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Tuesday, 10 May 2011 - Strasbourg OJ edition

8. 2009 discharge (continuation of debate)
Video of the speeches

  President. − We will now continue with the debate on 2009 discharge (39 reports).


  Ville Itälä, rapporteur. (FI) Mr President, when in my initial speech I spoke about Parliament’s security, President Buzek immediately said that this issue had been discussed by the Bureau. That is excellent and an important thing, so my thanks go to the Secretary­General, who has taken swift action. I wish to thank him for the many other steps that he has taken that have led to improvements in this House. The year 2009 was election year, after which we had new statutes for assistants as well as Members. There were a lot of problems with those and the Secretary­General and the Roth­Behrendt working group introduced changes, and that is excellent.

Many have asked why I am raising the issue of travel between Strasbourg and Brussels. The reason is that taxpayers do not understand why we are squandering the money that they pay in taxes. What happens, then, when the people do not understand? In Finland we recently had elections. The only party that was triumphant was the Eurosceptics, and they won easily. If this trend spreads in Europe we will have big problems in important areas. Finland does not now intend to endorse the Portuguese package. These matters impact on one another, and that is why I am trying to explain here that, unless we are prepared to make changes now, the public are not going to back us and we will lose out in the significant, major issues. That is why we need to sort out the smaller ones.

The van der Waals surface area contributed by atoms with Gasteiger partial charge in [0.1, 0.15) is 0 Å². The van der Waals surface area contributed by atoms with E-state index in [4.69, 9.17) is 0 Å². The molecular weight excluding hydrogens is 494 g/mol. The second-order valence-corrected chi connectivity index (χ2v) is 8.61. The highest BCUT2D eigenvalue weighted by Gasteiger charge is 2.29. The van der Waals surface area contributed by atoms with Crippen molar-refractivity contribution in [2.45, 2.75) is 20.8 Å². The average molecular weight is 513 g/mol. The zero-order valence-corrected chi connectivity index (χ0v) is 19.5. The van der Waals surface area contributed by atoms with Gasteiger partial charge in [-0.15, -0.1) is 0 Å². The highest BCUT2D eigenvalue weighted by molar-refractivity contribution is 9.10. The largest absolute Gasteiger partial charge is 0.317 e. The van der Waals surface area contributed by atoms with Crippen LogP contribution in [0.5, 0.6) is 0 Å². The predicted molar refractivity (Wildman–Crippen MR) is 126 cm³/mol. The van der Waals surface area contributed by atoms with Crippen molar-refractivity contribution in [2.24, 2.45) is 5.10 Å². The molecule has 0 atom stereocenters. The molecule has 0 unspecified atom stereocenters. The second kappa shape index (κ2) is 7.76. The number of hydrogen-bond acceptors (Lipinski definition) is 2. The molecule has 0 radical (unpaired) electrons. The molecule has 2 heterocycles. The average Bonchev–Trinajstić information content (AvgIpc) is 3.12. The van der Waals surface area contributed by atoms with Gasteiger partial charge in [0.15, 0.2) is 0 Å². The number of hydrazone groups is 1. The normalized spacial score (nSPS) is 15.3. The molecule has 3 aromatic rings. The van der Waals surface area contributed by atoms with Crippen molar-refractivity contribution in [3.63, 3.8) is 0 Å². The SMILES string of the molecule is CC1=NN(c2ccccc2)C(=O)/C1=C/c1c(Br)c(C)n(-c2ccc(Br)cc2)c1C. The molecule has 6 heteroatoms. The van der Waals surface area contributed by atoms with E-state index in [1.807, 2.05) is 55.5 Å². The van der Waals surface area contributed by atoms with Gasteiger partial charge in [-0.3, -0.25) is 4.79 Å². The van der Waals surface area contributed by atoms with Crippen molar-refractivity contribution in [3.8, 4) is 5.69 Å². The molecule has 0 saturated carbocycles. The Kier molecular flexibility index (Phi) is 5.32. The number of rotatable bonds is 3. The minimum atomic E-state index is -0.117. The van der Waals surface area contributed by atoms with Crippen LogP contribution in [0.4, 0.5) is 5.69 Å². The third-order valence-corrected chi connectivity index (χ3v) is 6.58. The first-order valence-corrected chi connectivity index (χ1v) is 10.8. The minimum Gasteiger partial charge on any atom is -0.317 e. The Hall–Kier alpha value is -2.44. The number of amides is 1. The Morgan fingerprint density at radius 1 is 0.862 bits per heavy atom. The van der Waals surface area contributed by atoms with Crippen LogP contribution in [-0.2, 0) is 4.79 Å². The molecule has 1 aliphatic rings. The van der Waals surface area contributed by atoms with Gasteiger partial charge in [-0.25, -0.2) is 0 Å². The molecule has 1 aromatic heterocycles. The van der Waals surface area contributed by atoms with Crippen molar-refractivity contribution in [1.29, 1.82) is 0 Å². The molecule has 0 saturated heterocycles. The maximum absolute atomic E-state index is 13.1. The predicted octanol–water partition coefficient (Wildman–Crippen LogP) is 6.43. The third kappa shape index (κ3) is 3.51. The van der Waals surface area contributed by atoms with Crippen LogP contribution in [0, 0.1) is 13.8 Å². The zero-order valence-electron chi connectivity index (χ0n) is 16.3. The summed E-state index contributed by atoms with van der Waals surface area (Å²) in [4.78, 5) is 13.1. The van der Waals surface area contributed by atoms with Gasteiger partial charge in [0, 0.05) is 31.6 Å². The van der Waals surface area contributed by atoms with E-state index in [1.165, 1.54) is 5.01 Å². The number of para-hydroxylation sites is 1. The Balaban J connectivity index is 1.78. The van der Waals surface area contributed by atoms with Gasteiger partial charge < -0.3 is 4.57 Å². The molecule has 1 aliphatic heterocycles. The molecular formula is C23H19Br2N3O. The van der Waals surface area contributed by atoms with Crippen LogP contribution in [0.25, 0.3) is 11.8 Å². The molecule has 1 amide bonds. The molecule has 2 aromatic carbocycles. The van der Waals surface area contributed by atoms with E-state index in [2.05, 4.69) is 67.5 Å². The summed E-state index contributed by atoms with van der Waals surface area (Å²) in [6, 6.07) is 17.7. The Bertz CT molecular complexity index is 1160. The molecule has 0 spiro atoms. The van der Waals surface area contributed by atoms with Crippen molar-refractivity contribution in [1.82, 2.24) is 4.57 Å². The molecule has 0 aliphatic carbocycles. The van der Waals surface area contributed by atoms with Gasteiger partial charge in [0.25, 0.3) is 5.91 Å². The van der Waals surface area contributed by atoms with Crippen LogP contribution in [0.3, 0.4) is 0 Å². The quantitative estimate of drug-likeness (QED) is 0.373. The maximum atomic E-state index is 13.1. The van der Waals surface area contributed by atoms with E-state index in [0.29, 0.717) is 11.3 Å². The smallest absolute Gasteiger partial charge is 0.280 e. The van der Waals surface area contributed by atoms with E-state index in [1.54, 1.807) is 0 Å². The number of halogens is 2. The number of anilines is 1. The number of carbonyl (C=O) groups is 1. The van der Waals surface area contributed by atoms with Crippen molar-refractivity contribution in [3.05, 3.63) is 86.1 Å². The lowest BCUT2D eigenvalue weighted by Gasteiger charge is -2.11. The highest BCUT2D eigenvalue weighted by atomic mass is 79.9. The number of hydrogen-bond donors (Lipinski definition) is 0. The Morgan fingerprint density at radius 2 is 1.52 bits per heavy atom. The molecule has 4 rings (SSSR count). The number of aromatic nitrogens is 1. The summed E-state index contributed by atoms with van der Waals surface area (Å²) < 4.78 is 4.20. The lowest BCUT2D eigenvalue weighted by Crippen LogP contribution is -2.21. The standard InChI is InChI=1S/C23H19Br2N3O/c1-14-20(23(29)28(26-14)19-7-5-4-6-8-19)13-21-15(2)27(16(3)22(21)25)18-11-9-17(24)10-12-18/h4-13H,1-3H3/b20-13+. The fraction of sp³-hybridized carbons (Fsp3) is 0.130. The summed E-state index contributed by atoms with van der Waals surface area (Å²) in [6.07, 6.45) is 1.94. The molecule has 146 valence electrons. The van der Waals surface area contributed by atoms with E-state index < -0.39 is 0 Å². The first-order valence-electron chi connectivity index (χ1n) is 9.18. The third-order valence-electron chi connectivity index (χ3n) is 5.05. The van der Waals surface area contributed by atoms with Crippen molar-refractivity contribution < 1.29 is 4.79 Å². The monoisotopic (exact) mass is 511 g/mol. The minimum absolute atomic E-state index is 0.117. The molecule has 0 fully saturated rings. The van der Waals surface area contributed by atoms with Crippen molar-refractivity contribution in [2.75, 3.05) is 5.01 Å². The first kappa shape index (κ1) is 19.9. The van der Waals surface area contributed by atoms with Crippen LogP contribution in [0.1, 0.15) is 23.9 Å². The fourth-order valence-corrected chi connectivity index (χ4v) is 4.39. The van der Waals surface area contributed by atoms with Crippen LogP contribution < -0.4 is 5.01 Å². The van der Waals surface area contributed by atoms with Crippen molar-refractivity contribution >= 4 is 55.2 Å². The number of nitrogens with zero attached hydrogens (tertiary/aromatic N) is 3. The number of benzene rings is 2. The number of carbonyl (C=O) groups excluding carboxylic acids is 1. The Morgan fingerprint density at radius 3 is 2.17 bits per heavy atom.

Tamás Deutsch, rapporteur. (HU) Mr President, ladies and gentlemen, allow me to thank everyone who has enriched today’s debate with their valuable comments. As I have indicated this in my capacity of rapporteur, or to be precise, as a stand-in for Mr Rivellini, seven discharge proposals are tabled to the European Parliament. The seven discharge proposals concern seven very important European institutions.